RISING Do you think that vegan bodybuilding is going to become more common as diets switch to more sustainable foods? JV ‘I have already seen a tremendous growth in vegan bodybuilding in the past two years and I don’t see it ever slowing down. As more information comes to light about health, the environment and the unethical practices of animal agriculture, more people will make a change.’

RISING There’s a lot of fibre in a vegan, high-protein ‘boosted’ diet – is it hard work to digest or does your body adapt quickly when you switch? JV ‘If you’re already used to eating a lot of fibre-rich foods, it’s not going to be an issue and your body will already be adapted. Most people eating a Western diet are consuming far too little fibre in their diets, which can have serious health consequences in the long term. If someone is eating an unhealthy Western diet low in fibre, it is not a good idea to immediately switch into a super high-fibre diet. Instead, try gradually increasing your fibre over time. Focus on getting the bulk of your calories from foods with less fibre, such as rice and potatoes and slowly incorporate more fruits, vegetables and legumes into your diet. Increasing your fibre intake will help control blood pressure, reduce inflammation, absorb nutrients more efficiently and improve digestion.’

RISING What’s the other biggest myth about vegan bodybuilding that you’ve come across? JV ‘That eating plant-based food is not manly – this is a view that even I shared before going vegan. We are conditioned from a young age and told what is manly and what isn't. What I learned is that taking responsibility for your actions and showing compassion for other people and animals wakes up the vulnerable side in us that is taught to be locked away. Getting in touch with our feelings is vital for good mental health and clarity.’

It’s super-easy to feel full on a vegan diet and cut down on body fat without much effort

RISING Is there a surprising benefit to being a vegan lifter that you didn’t know before you switched? JV ’Yes – it’s super-easy to feel full on a whole food, plant-based diet and cut down on body fat without much effort. I have several vegan bodybuilder friends and when they diet down for competitions they can eat so much more than their meat-eating counterparts. Even when ‘bulking' or going through a muscle building phase, there are so many interesting meals to experiment with and best of all, you never have to be afraid of carbs like meat-eaters often are (because meat is higher in fat, they can’t eat as many carbs). The truth is that when you eat healthy, clean whole foods, you can get away with eating way more food than you can imagine, making this diet perfect for anyone with a big appetite, and eating equals fun!’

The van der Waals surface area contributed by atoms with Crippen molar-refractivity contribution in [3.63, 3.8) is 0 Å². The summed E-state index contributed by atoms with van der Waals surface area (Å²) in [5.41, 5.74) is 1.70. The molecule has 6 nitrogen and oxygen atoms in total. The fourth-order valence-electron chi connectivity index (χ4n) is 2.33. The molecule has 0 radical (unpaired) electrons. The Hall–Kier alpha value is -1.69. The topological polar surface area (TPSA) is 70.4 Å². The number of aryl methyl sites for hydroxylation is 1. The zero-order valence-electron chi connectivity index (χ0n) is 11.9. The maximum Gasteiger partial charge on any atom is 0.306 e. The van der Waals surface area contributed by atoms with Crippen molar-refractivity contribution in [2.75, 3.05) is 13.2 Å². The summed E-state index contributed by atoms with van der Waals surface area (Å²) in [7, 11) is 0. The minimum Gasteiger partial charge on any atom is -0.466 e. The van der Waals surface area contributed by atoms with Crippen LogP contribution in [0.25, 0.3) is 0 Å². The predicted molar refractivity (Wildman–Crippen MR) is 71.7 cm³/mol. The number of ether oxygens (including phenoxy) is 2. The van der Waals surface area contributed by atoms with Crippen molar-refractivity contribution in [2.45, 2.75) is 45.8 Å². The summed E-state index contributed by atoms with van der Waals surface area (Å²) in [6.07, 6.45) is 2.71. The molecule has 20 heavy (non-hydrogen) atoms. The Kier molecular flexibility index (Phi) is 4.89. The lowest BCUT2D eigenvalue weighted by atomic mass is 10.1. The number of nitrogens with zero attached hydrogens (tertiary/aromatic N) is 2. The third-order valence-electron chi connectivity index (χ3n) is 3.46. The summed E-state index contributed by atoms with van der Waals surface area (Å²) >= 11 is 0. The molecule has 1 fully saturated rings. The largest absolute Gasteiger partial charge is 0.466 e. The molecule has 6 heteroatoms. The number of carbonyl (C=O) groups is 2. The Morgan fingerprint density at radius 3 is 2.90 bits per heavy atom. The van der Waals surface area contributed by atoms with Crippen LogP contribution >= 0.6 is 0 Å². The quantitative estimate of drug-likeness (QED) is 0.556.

RISING What are your three favourite high-protein vegan meals that you’ve discovered since transitioning? JV ’I am a big fan of post-workout smoothies. My favourite is a green smoothie of spinach, kale, two bananas, 300g of frozen pineapple, 1-2 scoops of Vivo Perform Salted Maca Caramel protein, hemp seeds and almond milk. Another high-protein meal I love is the Burrito Bowl, which is made of brown rice, black/pinto beans, salad, scrambled tofu, guacamole, salsa and some hot sauce. Lastly, I really love stuffed baked sweet potatoes; sliced open and stuffed with seasoned lentils, salsa, guacamole, hummus and a side of BBQ marinated tempeh. You can follow blogs and channels for a tonne of food inspiration.’

WHAT NEXT? Check out Jon Venus’s YouTube channel for plant-based nutrition ideas and advice.

Advice is for information only and should not replace medical care or recommendations. Please check with your Doctor before embarking on exercise or nutrition regimes for the first time.